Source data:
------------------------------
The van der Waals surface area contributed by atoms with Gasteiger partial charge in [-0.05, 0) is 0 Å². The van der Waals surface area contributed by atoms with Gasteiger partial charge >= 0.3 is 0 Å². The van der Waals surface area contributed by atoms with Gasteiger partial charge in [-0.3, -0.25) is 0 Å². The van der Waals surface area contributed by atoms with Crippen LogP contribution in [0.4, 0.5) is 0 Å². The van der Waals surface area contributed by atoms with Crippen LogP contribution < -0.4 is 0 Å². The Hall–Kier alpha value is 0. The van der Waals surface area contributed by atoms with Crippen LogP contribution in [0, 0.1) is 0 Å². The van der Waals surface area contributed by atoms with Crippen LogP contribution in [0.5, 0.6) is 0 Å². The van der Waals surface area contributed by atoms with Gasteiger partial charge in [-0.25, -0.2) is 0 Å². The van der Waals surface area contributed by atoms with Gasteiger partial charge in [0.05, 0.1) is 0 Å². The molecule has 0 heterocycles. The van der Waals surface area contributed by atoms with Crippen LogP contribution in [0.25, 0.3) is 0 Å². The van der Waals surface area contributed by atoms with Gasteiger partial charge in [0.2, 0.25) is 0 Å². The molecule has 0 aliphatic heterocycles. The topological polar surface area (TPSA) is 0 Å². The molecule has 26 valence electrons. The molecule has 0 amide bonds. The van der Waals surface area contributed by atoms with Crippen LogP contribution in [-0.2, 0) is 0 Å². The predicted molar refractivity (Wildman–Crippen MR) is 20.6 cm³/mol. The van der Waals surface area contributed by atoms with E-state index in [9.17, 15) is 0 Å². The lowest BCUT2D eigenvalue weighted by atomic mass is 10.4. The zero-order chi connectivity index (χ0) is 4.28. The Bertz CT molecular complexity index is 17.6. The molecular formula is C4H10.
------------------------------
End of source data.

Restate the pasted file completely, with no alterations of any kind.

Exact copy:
The van der Waals surface area contributed by atoms with Gasteiger partial charge in [-0.05, 0) is 0 Å². The van der Waals surface area contributed by atoms with Gasteiger partial charge >= 0.3 is 0 Å². The van der Waals surface area contributed by atoms with Gasteiger partial charge in [-0.3, -0.25) is 0 Å². The van der Waals surface area contributed by atoms with Crippen LogP contribution in [0.4, 0.5) is 0 Å². The van der Waals surface area contributed by atoms with Crippen LogP contribution < -0.4 is 0 Å². The Hall–Kier alpha value is 0. The van der Waals surface area contributed by atoms with Crippen LogP contribution in [0, 0.1) is 0 Å². The van der Waals surface area contributed by atoms with Crippen LogP contribution in [0.5, 0.6) is 0 Å². The van der Waals surface area contributed by atoms with Gasteiger partial charge in [-0.25, -0.2) is 0 Å². The van der Waals surface area contributed by atoms with Gasteiger partial charge in [0.05, 0.1) is 0 Å². The molecule has 0 heterocycles. The van der Waals surface area contributed by atoms with Crippen LogP contribution in [0.25, 0.3) is 0 Å². The van der Waals surface area contributed by atoms with Gasteiger partial charge in [0.2, 0.25) is 0 Å². The molecule has 0 aliphatic heterocycles. The topological polar surface area (TPSA) is 0 Å². The molecule has 26 valence electrons. The molecule has 0 amide bonds. The van der Waals surface area contributed by atoms with Crippen LogP contribution in [-0.2, 0) is 0 Å². The predicted molar refractivity (Wildman–Crippen MR) is 20.6 cm³/mol. The van der Waals surface area contributed by atoms with E-state index in [9.17, 15) is 0 Å². The lowest BCUT2D eigenvalue weighted by atomic mass is 10.4. The zero-order chi connectivity index (χ0) is 4.28. The Bertz CT molecular complexity index is 17.6. The molecular formula is C4H10.